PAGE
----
No skim, no soy: filter coffee back on cafe menu

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”It’s more pure”: Reuben Mardan encourages appreciation of the finer things by coffee lovers at his Surry Hills business. Photo: Jacky Ghossein

Lattes are louche, and soy is so yesterday. Now some baristas are banning milk altogether, in an effort to educate their customers on the finer points of espresso.

Reuben Mardan, owner of Sample Coffee in Surry Hills, has ruled out milk for one day each month. He calls it Black Saturday.

”On Black Saturdays, we only make filter coffee and espresso. Just black, no milk,” the self-confessed coffee purist said. ”It’s more pure and you can pick up notes of fruits and spices.”

Since introducing Black Saturdays, orders for pure filter coffee during the week have risen from two cups to 30 a day. Mr Marden anticipates the figure will rise.

Read more: http://www.smh.com.au/good-food/drink/no-skim-no-soy-filter-coffee-back-on-cafe-menu-20130621-2oodw.html#ixzz2X7vNSGOL

Read more: http://www.smh.com.au/good-food/drink/no-skim-no-soy-filter-coffee-back-on-cafe-menu-20130621-2oodw.html#ixzz2X7vDXFHp

Starbucks hiking prices despite lower bean costs

NEW YORK (AP) — Starbucks wants a little extra change for that latte.

The Seattle-based coffee company says it’s hiking prices on average by 1 percent nationally starting on Tuesday. But it says the price for many drinks, such as medium and large brewed coffees and Frappuccinos, won’t change in most its 11,000 U.S. cafes.

For a small brewed coffee, the price will increase by 10 cents at most. Other drinks could increase by more than that. “Less than a third of beverages will see a small increase in most stores,” said Lisa Passe, a Starbucks spokeswoman. She noted that the increases will vary by region and may apply to different drinks.

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Read more Starbucks hiking prices despite lower bean costs

Cafes are more important to the life and soul of a city than its restaurants

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A hell of a lot of coffees died in the making of the first Sydney Morning Herald Good Café Guide. Our team went out morning after morning for months on end, battling cyclists, commuters and smart prams to get the good oil. Among them were several restaurant critics, a lawyer, an IT manager, a few food bloggers, and even a sommelier who describes his coffee in terms of wine – the aroma of one, for instance, ‘is rich, concentrated and intoxicating, full of roast hazelnut, cinnamon and clove.

Read more: http://www.smh.com.au/entertainment/blogs/table-talk/wake-up-and-smell-the-coffee-the-smh-good-cafe-guide-is-here-20110617-1g897.html#ixzz2Wu908700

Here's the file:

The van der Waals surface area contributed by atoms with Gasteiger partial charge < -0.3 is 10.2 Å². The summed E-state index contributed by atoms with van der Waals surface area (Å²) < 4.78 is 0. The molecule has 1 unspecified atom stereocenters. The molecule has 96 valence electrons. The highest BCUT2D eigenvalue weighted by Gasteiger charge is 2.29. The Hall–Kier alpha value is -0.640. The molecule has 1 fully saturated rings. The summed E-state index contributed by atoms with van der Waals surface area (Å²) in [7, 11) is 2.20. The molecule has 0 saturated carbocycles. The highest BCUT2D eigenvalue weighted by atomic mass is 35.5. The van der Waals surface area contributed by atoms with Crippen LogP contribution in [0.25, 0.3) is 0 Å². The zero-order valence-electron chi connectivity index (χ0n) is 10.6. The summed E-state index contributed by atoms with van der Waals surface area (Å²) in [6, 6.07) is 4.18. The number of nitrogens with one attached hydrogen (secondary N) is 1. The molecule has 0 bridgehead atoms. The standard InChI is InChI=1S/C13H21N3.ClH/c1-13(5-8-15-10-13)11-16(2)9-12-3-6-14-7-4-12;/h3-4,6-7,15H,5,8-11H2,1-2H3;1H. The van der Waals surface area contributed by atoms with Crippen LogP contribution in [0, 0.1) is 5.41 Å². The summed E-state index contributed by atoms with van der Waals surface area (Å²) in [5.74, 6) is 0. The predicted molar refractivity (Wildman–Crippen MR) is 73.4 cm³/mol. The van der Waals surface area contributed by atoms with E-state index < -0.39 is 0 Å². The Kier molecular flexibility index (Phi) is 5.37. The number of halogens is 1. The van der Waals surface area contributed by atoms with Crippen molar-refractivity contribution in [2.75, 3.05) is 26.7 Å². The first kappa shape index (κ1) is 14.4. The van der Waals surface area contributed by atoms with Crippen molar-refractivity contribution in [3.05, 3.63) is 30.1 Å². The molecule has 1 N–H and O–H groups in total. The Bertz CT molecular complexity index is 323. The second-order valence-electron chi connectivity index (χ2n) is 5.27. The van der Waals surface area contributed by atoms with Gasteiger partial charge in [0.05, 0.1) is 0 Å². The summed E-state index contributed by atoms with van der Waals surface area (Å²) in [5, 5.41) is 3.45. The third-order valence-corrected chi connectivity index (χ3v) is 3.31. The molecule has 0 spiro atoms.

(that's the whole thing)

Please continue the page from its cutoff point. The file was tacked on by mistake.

Melbourne trip April 2013

The lovely Janna McAnn and Samantha Gowing met with Glenn Hindson for a roadtrip to GJC and independents across metropolitan Melbourne and the CBD 23-24 April 2013.

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GJC St Kilda Road

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GJC St Kilda Road

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Jamaica Blue, Westfield Doncaster

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Jamaica Blue, Westfield Doncaster
Spinach, feta and thyme tart

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Jamaica Blue, Westfield Doncaster
Mini breakfast fritatta

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Sam at GJC kiosk Melbourne Central

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Brother Baba Budan Latte $4
359 Little Bourke Street Melbourne 03 9606 0449

Mister Close’s philosophy
A cafe should be a happy place.
A place of hospitality, comfort and conversation.
Our cafe is an open kitchen and open cookbook and open heart.
Our food is made with love because we care.
We care about what you think how you eat and what you love because a cafe should be about the relationship you have with you and your tummy .

Mister Close

Mister Close

Mister Close Green Tea service

Mister Close tea service

Mister Close's Corn fritters with salmon

Mister Close’s Corn fritters with salmon

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Cacao Green Yoghurt selection

Cacao Green Yoghurt selection

Cacao Green store props

Cacao Green store props

Cacao Green Banana Bread

Cacao Green Banana Bread

Cacao Green Yoghurt flow

Cacao Green Yoghurt flow

Starbucks launch lunch

NEW YORK — Starbucks wants coffee fans to think of it as a spot to grab lunch or late afternoon bite – not just a place to get a cup of morning joe.

The Seattle-based coffee chain is looking to increase its sales in the U.S. by making its food a bigger attraction, particularly in the slower afternoon and evening hours.

In April, for example, Starbucks Corp. launched several new sandwiches and salads, including options such as a Turkey and Havarti sandwich and a Hearty Veggie and Brown Rice Salad Bowl.

Troy Alstead, chief financial officer at Starbucks, said at the Jefferies Global Consumer Conference Tuesday that one out of every three purchases in the U.S. already includes a food item and that food accounts for 19 percent of overall sales. That’s up from the low-teens “not that many years ago,” he said.
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Earns Starbucks